Secondly, a single quick release mechanism is provided to secure the cone element 103, the resilient ring 102 and the impaction plate 104 to the first end 105 of the body 106. This replaces the arrangement of a screw thread between the cone element 4 and the inner end rod 21, and the split ring 40 retaining the impaction plate 9 used in inserter and impactor 1 described above.

In particular, the inner end rod 107 comprises a tapering neck 108, and a head 109. Referring to FIG. 10, the cone element 103 comprises a laterally extending slot 110, in which is disposed a sliding lock member 111. A coil spring 112 is disposed in the slot 110 between the cone element 103 and the lock member 111, which biases the lock member out of the slot 110. A pin 113 extends axially into the slot 110 from above, which abuts against a shoulder (not visible) of the lock member 111 and serves to retain it in the slot 110, against the force of the spring 112. A further pin 114 also extends axially into the slot 110 from above, and serve to retain the spring 112 therein, so it cannot escape. Therefore, the lock member 111 is slideable laterally in the slot 110 against the force of the spring 112. It can be moved between a lock position as shown in FIG. 10 in which the spring 112 holds it against the pin 113, and a release position in which it is moved laterally inwardly a short distance.

The lock member 111 comprises a shaped aperture 115 with a first annular section 116 and a second annular section 117 larger in diameter than the first 116. In the lock position shown in FIG. 10 the first annular section 116 is axially aligned with an axis (A-A) of the cone element 103, and in the release position the second annular section 117 is axially aligned with said axis (A-A). The first annular section 116 is shaped to engage the neck 108 of the inner end rod 107, and is smaller in diameter than the head 109 thereof, while the second annular section 117 has a diameter which is greater than that of the head 109.

The lock member 111 also comprises a trigger 118, as well as a spigot 119 which rotationally engages a radially extending slot (not visible) provided in the resilient ring 103. This spigot 119 performs the same function as the spigot 48 formed in the side of the cone element 4 in inserter and impactor 1 described above.

Referring back to FIG. 9, the impaction plate 104 is freely axially disposed on sleeve 120, as opposed to being fixed thereon with a split ring, as in inserter and impactor 1 described above. In addition, sleeve 120 is welded in place and is not removable like sleeve 33. Further, coil spring 121 now acts against an annular plate 122 mounted on the sleeve 120, which is retained thereon by a retention ring 123. As such, the sleeve 120, the spring 121 and the plate 122 cannot be removed to form the first end 105 of the body 106.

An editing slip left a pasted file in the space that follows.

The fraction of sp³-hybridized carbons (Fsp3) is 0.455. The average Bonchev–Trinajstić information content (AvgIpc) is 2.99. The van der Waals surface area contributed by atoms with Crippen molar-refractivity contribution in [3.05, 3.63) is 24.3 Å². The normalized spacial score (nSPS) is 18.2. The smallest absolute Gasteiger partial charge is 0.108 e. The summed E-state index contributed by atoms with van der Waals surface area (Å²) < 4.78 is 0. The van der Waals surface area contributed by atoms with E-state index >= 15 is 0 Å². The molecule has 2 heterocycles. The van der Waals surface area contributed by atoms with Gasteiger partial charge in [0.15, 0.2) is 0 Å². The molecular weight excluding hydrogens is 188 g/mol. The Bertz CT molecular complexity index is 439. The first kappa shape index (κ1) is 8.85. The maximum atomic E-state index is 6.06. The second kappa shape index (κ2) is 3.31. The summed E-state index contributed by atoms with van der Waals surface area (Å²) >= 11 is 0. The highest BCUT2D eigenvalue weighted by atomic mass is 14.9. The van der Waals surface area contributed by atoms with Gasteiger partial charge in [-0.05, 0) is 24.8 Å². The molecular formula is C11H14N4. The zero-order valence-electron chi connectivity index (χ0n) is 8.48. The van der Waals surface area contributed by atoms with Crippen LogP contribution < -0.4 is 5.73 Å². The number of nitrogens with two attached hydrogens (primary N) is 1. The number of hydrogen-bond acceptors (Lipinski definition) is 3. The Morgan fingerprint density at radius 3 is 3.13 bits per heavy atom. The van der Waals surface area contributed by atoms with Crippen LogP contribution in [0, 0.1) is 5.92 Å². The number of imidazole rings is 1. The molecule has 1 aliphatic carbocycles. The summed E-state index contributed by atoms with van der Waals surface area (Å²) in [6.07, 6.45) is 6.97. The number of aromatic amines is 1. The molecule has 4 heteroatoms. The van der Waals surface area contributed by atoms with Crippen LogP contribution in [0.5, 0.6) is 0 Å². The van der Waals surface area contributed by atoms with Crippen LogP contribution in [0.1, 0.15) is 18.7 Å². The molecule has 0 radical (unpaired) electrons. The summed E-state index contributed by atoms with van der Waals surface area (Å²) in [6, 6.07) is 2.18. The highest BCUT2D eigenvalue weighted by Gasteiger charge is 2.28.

As is also clear from FIG. 9, the resilient ring 102 comprises a lip 124, which serves to releasably retain the cone element 103 inside the aperture 101, so once connected together these two components will not inadvertently come apart.

Therefore, to construct the inserter and impactor 100, first the impaction plate 104 is mounted on the sleeve 120, so it abuts against the plate 122 as shown in FIG. 9. Next, the cone element 103 is mounted inside the resilient ring 102, and these two components are aligned with the axis A-A and introduced to the inner end rod 107. In order to releasably retain the cone element 103 on the inner end rod 107, the trigger 118 is moved laterally to slide the lock member 111 from the lock position as shown in FIG. 10 to the release position. As such, the second annular section 117 of the aperture 115 is aligned with the head 109, and the lock member 111 can pass thereover. The trigger 118 is then released, and the first annular section 116 moves into axial alignment with the neck 108 of the inner end rod 107, as shown in FIG. 9. As the first annular section 116 has a smaller diameter than the head 109, and as the spring 112 biases the lock member 111 into the lock position, the cone element 103 is locked in place on the inner end rod 107.

As is clear from FIG. 9, the coil spring 121 biases the plate 122 against the impaction plate 104, which in turn biases the resilient ring 102 and the cone element 103 away from the first end 105 of the body 106, pushing the lock member 111 into engagement with the head 109. In this position the teeth 125 and 126 are in the unlocked position, and the cone element 103, resilient ring 102 and impaction plate 104 can be axially rotated, as described above. The same mechanism as in inserter and impactor 1 described above is provided to rotate these components, and to move them into the locked position. However, the axial movement of the inner end rod 107 is transmitted to the cone element 102 via the head 109, which acts against the lock member 111.